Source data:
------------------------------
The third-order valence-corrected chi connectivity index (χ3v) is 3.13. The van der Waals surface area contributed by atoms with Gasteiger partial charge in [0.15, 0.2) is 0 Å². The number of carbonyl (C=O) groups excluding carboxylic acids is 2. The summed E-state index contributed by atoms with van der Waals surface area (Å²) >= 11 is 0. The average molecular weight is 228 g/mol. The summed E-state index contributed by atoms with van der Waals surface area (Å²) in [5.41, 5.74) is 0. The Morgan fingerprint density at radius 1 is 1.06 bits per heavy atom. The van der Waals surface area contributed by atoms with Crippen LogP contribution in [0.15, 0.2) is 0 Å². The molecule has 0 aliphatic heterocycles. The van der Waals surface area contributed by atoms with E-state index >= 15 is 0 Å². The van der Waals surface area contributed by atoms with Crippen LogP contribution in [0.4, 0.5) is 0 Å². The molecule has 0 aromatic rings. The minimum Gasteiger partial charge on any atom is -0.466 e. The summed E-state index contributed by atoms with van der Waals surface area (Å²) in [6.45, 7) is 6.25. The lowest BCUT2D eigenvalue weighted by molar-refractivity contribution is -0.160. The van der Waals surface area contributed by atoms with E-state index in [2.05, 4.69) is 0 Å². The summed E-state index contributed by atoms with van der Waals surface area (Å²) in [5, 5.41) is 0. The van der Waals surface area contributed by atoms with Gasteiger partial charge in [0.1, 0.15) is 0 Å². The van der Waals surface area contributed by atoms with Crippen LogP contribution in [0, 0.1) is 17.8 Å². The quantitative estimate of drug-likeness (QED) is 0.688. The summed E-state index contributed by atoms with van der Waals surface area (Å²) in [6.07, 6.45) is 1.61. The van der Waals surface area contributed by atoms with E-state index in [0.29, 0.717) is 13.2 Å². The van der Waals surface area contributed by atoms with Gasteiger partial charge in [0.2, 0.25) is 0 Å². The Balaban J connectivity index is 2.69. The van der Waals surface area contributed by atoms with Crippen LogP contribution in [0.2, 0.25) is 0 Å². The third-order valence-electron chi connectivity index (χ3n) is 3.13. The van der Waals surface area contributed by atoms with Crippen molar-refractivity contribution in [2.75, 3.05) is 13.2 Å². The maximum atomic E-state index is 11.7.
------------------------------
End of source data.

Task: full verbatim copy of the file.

The third-order valence-corrected chi connectivity index (χ3v) is 3.13. The van der Waals surface area contributed by atoms with Gasteiger partial charge in [0.15, 0.2) is 0 Å². The number of carbonyl (C=O) groups excluding carboxylic acids is 2. The summed E-state index contributed by atoms with van der Waals surface area (Å²) >= 11 is 0. The average molecular weight is 228 g/mol. The summed E-state index contributed by atoms with van der Waals surface area (Å²) in [5.41, 5.74) is 0. The Morgan fingerprint density at radius 1 is 1.06 bits per heavy atom. The van der Waals surface area contributed by atoms with Crippen LogP contribution in [0.15, 0.2) is 0 Å². The molecule has 0 aliphatic heterocycles. The van der Waals surface area contributed by atoms with E-state index >= 15 is 0 Å². The van der Waals surface area contributed by atoms with Crippen LogP contribution in [0.4, 0.5) is 0 Å². The molecule has 0 aromatic rings. The minimum Gasteiger partial charge on any atom is -0.466 e. The summed E-state index contributed by atoms with van der Waals surface area (Å²) in [6.45, 7) is 6.25. The lowest BCUT2D eigenvalue weighted by molar-refractivity contribution is -0.160. The van der Waals surface area contributed by atoms with E-state index in [2.05, 4.69) is 0 Å². The summed E-state index contributed by atoms with van der Waals surface area (Å²) in [5, 5.41) is 0. The van der Waals surface area contributed by atoms with Gasteiger partial charge in [0.1, 0.15) is 0 Å². The van der Waals surface area contributed by atoms with Crippen LogP contribution in [0, 0.1) is 17.8 Å². The quantitative estimate of drug-likeness (QED) is 0.688. The summed E-state index contributed by atoms with van der Waals surface area (Å²) in [6.07, 6.45) is 1.61. The van der Waals surface area contributed by atoms with E-state index in [0.29, 0.717) is 13.2 Å². The van der Waals surface area contributed by atoms with Gasteiger partial charge in [0.2, 0.25) is 0 Å². The Balaban J connectivity index is 2.69. The van der Waals surface area contributed by atoms with Crippen LogP contribution in [0.2, 0.25) is 0 Å². The third-order valence-electron chi connectivity index (χ3n) is 3.13. The van der Waals surface area contributed by atoms with Crippen molar-refractivity contribution in [2.75, 3.05) is 13.2 Å². The maximum atomic E-state index is 11.7.